University students have demanded the word "black" be banned from lectures and textbooks amid claims it symbolises "negative situations". Undergraduates at the University of Manchester say the colour's use as an adjective is stemmed in "colonial history", which has become outdated in the wake of the Black Lives Matter movement. Supporters are calling for commonly used phrases such as "black sheep" to be removed from lecture slides and books, while concerns have also been raised about "blackmail" and "black market" during a student union-led audit of racism concerns on campus. The University said it is preparing to roll out new training and research in response to the unease in order to tackle “racist terminology” and “aggressions”. In documents seen by The Telegraph,those studying at the red brick institution called for: “The university to ban the use of these words listed above and any other use of the word ‘black’ as an adjective to express negative connotations.” This is because black is “linguistically and metaphorically associated with negative situations” and “used for bad and unsavoury situations or objects”. This is part of an “accepted consciousness” of using colours as adjectives that is “situated in colonial history”, the student report stated. Students in the university's East African, Sudanese, Nigerian and Natural Hair societies canvassed for the report, claiming terms like “blacklist” and “whitelist” should be barred from any written communications. This ban, they argue, should be imposed on university research papers, lecture slides, and books published by staff. The University of Manchester, part of the elite Russell Group, has said in a report responding to student concerns that it will address language that is “divisive and not inclusive”. A training programme is being developed based on the “findings on everyday aggressions” and “this will include the use of racist terminology”. A spokesperson said: "Racism and discrimination have no place in our University, and all our community of students and staff have a right to expect that they will be treated equally and fairly and can work and study in a safe, secure and fulfilling environment." The Race Matters report states the institution will consult on “appropriate language to ensure we embed inclusive linguistics into our values”. However, the alleged “colonial” or racist etymologies of the common phrases which are to be addressed has been dismissed by experts. Lexicographer Jonathon Green said the phrases were not borne from conscious racism. “An aspect of current identity politics has indeed claimed an etymology that simply wasn't there at the moment of coinage,” he said. The negative connotations of the nursery rhyme staple black sheep may stem from the commercially less valuable wool of these rarer animals. Blackmail is believed to have derived from bandits demanding extortion payments from victims near the Anglo-Scottish boundary between the 13th and 17th centuries.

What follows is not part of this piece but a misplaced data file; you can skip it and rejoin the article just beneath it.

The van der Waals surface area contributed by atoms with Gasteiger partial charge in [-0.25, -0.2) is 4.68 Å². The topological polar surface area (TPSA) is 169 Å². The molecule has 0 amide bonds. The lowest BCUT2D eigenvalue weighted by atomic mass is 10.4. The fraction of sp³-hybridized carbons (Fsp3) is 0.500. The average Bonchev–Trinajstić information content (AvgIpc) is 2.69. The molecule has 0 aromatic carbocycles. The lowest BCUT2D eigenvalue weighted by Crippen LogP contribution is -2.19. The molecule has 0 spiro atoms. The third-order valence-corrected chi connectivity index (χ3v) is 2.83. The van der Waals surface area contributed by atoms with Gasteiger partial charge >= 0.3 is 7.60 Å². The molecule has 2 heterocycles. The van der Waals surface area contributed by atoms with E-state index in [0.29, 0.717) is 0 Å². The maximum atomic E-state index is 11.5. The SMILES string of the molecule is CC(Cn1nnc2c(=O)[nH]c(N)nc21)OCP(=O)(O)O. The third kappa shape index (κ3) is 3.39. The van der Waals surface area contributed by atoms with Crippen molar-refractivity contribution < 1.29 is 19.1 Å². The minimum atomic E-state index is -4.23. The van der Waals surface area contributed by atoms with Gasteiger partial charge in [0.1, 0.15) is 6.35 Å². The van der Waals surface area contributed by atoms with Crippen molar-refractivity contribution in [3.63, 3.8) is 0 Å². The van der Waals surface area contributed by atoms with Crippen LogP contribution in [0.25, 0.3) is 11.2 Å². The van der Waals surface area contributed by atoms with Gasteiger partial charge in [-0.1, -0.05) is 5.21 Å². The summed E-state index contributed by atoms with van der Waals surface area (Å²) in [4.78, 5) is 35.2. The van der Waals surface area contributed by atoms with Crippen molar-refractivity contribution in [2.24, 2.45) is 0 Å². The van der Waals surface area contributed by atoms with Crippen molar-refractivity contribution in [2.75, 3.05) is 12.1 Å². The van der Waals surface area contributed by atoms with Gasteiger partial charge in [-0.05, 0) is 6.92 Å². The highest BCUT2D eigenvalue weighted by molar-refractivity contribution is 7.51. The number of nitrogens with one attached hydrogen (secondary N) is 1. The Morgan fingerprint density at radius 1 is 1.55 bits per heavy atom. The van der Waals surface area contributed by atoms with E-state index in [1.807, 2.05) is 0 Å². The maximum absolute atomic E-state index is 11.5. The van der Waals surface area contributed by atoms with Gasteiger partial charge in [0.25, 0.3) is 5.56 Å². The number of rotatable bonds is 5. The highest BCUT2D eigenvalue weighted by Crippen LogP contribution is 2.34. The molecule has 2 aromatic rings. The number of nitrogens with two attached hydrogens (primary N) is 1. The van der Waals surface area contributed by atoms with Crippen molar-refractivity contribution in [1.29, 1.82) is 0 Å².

- EntertainmentTotal Film Magazine
From Spike Lee joints to Oscar-nominated epics, these are the best Netflix movies available to watch right now
- HealthThe Telegraph
Copper which destroys viruses in 60 seconds should be put into personal protective equipment (PPE) to defend against Covid-19, a study has found. Scientists from the USA set out to create PPE which is highly effective at killing pathogens and can also be used for prolonged periods, rather than being washed or thrown away after a single use. They came up with a new copper configuration called ActiveCopper (aCu), which can kill viruses faster than ever before - in one minute or less. Most copper configurations need four hours to fully deactivate microbes. aCu also maintains its antimicrobial powers over sustained use, whereas most copper configurations need to be regularly disinfected to maintain effectiveness. Its unique properties include a very porous 'surfactant' layer which helps trap viral matter. Scientists are confident that it is so "lethal" against pathogens that it will be unaffected by any future mutations in Covid-19 which could bypass traditional PPE. "We believe that the material could offer broad spectrum, non-selective defense against most microbes via integration into masks and other protective equipment," the study states. "The favorable results against multiple virus configurations suggest that aCu is broadly lethal against pathogens and is therefore unaffected by the possibility of future mutations. "aCu’s non-selectivity coupled with its rapid deactivation window suggests viability as an additive to healthcare tools like privacy curtains, door handles and guard rails." Simon Clarke, associate professor in cellular microbiology at the University of Reading, said: "It’s been known for a long time that copper metals can kill bacteria and viruses and their use in healthcare settings has long been proposed as a way to reduce infections. "My own personal experience of such metals in my own laboratory show that the claim that most copper surfaces take up to four hours to kill bacteria and viruses is not true; they are much more effective than that. "However, the ActiveCopper that is described could have much greater utility in things like masks and other bits of PPE. To gain usage in the clinic, trials would need to demonstrate that it provided tangible infection control advantages over simple regular replacement of used PPE.”